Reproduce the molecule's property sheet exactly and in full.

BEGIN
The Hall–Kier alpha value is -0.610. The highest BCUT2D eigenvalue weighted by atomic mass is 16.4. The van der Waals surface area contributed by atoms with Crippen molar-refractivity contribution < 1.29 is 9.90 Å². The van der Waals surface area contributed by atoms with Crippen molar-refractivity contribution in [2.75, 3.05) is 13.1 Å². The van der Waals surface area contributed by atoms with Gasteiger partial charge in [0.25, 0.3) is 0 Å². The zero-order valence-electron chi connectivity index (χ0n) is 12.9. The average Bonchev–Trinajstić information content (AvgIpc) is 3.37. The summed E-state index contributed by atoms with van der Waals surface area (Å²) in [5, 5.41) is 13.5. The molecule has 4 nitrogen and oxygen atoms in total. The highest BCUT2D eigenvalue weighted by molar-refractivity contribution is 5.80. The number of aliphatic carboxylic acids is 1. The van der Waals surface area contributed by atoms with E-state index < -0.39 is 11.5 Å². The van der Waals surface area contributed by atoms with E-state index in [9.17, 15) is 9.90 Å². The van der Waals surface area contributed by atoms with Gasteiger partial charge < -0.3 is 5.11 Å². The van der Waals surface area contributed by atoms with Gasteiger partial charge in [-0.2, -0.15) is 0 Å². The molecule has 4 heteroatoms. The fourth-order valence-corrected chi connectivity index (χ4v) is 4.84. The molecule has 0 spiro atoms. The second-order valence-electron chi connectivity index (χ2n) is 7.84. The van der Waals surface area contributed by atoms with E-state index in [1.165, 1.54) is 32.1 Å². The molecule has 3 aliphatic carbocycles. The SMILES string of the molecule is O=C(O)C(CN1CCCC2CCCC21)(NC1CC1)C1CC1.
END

The Hall–Kier alpha value is -0.610. The highest BCUT2D eigenvalue weighted by atomic mass is 16.4. The van der Waals surface area contributed by atoms with Crippen molar-refractivity contribution < 1.29 is 9.90 Å². The van der Waals surface area contributed by atoms with Crippen molar-refractivity contribution in [2.75, 3.05) is 13.1 Å². The van der Waals surface area contributed by atoms with Gasteiger partial charge in [0.25, 0.3) is 0 Å². The zero-order valence-electron chi connectivity index (χ0n) is 12.9. The average Bonchev–Trinajstić information content (AvgIpc) is 3.37. The summed E-state index contributed by atoms with van der Waals surface area (Å²) in [5, 5.41) is 13.5. The molecule has 4 nitrogen and oxygen atoms in total. The highest BCUT2D eigenvalue weighted by molar-refractivity contribution is 5.80. The number of aliphatic carboxylic acids is 1. The van der Waals surface area contributed by atoms with E-state index < -0.39 is 11.5 Å². The van der Waals surface area contributed by atoms with E-state index in [9.17, 15) is 9.90 Å². The van der Waals surface area contributed by atoms with Gasteiger partial charge < -0.3 is 5.11 Å². The van der Waals surface area contributed by atoms with Gasteiger partial charge in [-0.2, -0.15) is 0 Å². The molecule has 4 heteroatoms. The fourth-order valence-corrected chi connectivity index (χ4v) is 4.84. The molecule has 0 spiro atoms. The second-order valence-electron chi connectivity index (χ2n) is 7.84. The van der Waals surface area contributed by atoms with E-state index in [1.165, 1.54) is 32.1 Å². The molecule has 3 aliphatic carbocycles. The SMILES string of the molecule is O=C(O)C(CN1CCCC2CCCC21)(NC1CC1)C1CC1.